Wearing their love of '90s first-person shooters proudly on their sleeve, the team at Pixel Titans are making sure Strafe pays homage to the classics like Quake and Doom without being slaves to outdated design.
“We aren’t trying to recreate that look exactly; we do put in some real-time lights and add some crazy physics,” explains Lead Programmer and company Co-Founder Stephen Raney. “It has some of the great modern amenities of new games, but also keeps some of the great stuff from the old fast-paced shooters.”
For example, remember when classic shooters made you carry a tonne of different weapons? Or how you saved up those precious rockets and never used the launcher? Strafe does. So, to counter that, you can start with one of three primary weapons, including an automatic rifle, a shotgun and a railgun. Then after that you’ll rely on just one additional weapon you can find within the game.
The catch is these extra guns are always found low on ammo and you can’t pick up extra rounds. It’s a way of subtly encouraging players to actually use these weapons then toss them and find another instead of hording them for a later fight.
Something you do want to hold onto is scrap metal. Strafe’s very basic plot involves you being a scrapper: someone who searches planets for any kind of valuable junk. Scrap can be found hidden around the level, or by killing enemies, and is used at crafting stations to make items like armour or to produce credits. Credits can be used at the merchant shops to buy abilities like double-jump or speed boosts.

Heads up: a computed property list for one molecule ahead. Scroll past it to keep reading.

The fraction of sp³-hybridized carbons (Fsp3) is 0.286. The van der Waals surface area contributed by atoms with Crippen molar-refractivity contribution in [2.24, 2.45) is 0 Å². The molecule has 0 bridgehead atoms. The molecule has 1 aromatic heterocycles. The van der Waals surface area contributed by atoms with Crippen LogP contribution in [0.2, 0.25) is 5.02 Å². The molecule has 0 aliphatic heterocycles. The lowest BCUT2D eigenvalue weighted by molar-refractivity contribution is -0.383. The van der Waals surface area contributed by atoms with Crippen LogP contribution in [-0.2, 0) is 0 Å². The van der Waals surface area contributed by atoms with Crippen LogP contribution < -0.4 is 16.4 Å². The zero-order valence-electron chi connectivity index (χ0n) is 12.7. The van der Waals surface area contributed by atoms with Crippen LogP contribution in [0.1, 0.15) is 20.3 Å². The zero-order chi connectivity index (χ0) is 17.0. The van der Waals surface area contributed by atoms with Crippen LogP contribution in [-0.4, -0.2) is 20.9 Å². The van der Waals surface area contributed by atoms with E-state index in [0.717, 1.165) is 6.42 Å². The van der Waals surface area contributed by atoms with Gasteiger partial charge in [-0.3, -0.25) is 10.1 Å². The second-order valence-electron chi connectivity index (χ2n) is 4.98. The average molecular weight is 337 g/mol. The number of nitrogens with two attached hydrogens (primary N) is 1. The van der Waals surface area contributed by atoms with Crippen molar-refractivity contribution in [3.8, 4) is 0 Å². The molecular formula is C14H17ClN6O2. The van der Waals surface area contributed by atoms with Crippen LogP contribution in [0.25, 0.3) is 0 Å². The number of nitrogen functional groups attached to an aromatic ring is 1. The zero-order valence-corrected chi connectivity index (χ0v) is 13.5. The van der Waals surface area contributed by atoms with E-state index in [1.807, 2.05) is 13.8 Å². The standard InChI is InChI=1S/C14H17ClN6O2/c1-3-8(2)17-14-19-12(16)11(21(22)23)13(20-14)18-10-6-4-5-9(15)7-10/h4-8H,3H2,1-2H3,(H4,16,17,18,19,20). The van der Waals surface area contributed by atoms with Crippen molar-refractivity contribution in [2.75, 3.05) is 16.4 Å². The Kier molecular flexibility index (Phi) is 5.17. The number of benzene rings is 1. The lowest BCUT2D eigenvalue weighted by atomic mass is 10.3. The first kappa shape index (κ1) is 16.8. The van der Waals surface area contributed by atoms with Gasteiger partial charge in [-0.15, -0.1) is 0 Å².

Another update to the classic formula is Strafe is both a roguelike, meaning you get one life before it’s game over, and procedurally generated levels. In order to keep the game logical and flowing, the developers have made a number of handcrafted pieces that will be randomly stuck together on each play-through, but I assure you my multiple test sessions all felt very different.
The big question is: how does it play? And the answer is it’s as tight as the original Quake, but it felt even more unforgiving. I kind of forgot how, back then, enemies weren’t looking for cover or working together, they just want you dead. The golden rule of survival in Strafe is to just keep moving.
Another half-step out of the '90s planned for Strafe is Oculus Rift support, but a console release, online co-op, and supporting HTC Vive are things the team won’t commit to at this stage.
“Our team is small,” says Director and company Co-Founder Thom Glunt, “so although there’s a lot of cool things we want to put in it, there’s always the concern that that’ll come at the expense of us finishing the things we want to put in it.”
For now, their focus is on getting Strafe out and into the hands of gamers who need to get their simple, blocky first-person-shooter fix with all the modern trimmings.
STRAFE HAS SOME OF THE GREAT MODERN AMENITIES OF NEW GAMES, BUT KEEPS STUFF FROM OLDSCHOOL SHOOTERS
DEVELOPER PUBLISHER PLATFORM RELEASE DATE Pixel Titans Devolver PC, Mac TBA 2017
Navigation is easy: avoid rooms filled with loads of bloody corpses